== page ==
# Why are these graphs coming from 9-dimensional alternating trilinear forms so symmetric?

Let $$\phi(x,y,z)$$ be an alternating trilinear form on a space $$V$$ over a field $$K$$.

Let $$u \in \mathbb{P}(V)$$ be a projective point over $$V$$, then we say that the rank of $$u$$ is equal to the rank of the alternating bilinear form $$\phi(u,.,.)$$.

To the form $$\phi$$ we can associate a graph $$G_\phi$$, whose the vertices are the projective points in $$\mathbb{P}(V)$$, and two vertices $$u,v$$ share an edge if the linear form $$\phi(u,v,.)$$ is identically zero.

For Section 7 of my work, I computed the restriction of these graphs to points of rank 4 for uniformly random $$9$$-dimensional alternating trilinear forms over finite fields of prime order $$p$$, and I stumbled on the following observation, which I cannot explain:

It seems that with high probability (the probability seems to go to 1 as $$p$$ grows), the graphs have Dihedral symmetry $$D_{N}$$, where $$N$$ is the number of points of rank 4. See, e.g., pictures below over GF(5).

Where does this come form? A guess would be that the automorphisms of the graph come from automorphisms of the trilinear form, but this is not the case. Usually, random forms $$\phi$$ have only a few (e.g. 2,3,4, or 6) automorphisms, but the graphs have much more automorphisms.

In fact, the automorphism group of the graph is not (always) a subgroup of $$GL(n,K)$$, because the rotation of the second picture below has order 29, but 29 does not divide $$|GL(9,5)| = 2^{25}×3^5×5^{36}×7×11×13^2×19×31^3×71×313×829×19531$$.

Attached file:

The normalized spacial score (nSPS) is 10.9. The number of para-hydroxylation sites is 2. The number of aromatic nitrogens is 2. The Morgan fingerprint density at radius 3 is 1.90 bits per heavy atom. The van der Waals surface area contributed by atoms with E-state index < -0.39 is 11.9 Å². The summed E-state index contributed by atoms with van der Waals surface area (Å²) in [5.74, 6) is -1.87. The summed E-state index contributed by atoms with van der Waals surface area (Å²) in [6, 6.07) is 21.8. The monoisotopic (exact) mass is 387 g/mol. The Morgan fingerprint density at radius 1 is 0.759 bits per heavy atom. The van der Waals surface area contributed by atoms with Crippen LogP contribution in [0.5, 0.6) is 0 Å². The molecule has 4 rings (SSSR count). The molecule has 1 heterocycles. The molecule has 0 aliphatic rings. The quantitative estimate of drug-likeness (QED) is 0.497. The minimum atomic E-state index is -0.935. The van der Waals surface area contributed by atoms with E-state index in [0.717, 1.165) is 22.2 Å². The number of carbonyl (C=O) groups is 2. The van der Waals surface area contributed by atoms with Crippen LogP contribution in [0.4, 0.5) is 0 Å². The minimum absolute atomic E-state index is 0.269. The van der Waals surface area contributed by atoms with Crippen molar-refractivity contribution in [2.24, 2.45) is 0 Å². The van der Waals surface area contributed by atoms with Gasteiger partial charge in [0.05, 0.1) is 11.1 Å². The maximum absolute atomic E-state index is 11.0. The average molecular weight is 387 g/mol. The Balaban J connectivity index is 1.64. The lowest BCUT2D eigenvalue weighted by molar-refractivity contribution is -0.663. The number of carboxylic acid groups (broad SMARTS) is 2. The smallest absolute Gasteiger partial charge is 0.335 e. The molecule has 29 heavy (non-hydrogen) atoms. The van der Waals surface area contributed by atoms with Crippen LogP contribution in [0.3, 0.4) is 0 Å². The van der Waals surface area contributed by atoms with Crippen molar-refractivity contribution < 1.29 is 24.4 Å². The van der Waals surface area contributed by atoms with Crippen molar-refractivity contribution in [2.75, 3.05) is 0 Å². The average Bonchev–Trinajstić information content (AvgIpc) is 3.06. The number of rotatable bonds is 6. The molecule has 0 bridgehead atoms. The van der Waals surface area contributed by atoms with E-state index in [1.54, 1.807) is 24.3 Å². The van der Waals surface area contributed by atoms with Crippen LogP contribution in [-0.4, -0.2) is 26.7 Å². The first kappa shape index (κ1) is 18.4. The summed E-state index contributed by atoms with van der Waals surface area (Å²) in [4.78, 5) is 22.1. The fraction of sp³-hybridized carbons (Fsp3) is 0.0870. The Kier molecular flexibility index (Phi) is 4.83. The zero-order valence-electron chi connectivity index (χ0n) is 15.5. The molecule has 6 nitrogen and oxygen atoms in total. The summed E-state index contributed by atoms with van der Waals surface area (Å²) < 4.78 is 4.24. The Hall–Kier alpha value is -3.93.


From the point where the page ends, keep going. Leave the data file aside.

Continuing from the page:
It is not so difficult to prove that the average (for random $$\phi$$) number of nodes in the graph is $$q^2 + O(q)$$, and the average number of edges is $$q^3/2 + O(q^2)$$ (Theorem 1 in my work). But the structure of the graph is still very mysterious to me. The pictures say that there is a free and transitive group action of the cyclic group of order $$N$$ on the $$N$$ points of rank $$4$$, but I have no idea what this group is and how it acts.

• In case the link you supplied rots sometime in the next decade, your paper at the link is titled Graph-theorethic Algorithms for the Alternating Trilinear Form Equivalence problem Nov 8, 2022 at 13:43
• What is so special about rank 4 and dimension 9? Do you have similarly unexpected symmetries for other ranks/dimensions? Nov 9, 2022 at 16:56
• @MarcoGolla For $n \leq 8$ there is a huge number of automorphisms, just because $|GL(n,q)|\approx q^{n^2} > |ATF(n,q)| = q^{\binom{n}{3}}$, so these behave differently. For $n \geq 10$ I don't see the symmetries (although I didn't do a lot of experiments, because the graphs become very large and hard to compute). For $n=9$ I focus on rank 4, because that is whp the smallest rank that appears. Nov 9, 2022 at 19:17
• So it appears that rank 4 and dimension 9 is special somehow. Nov 9, 2022 at 19:25

The rotations of the graphs I plotted are translations $$X \mapsto X+Y$$, and the reflections are just inversion $$X \mapsto -X$$. You get one inversion per choice of identity element.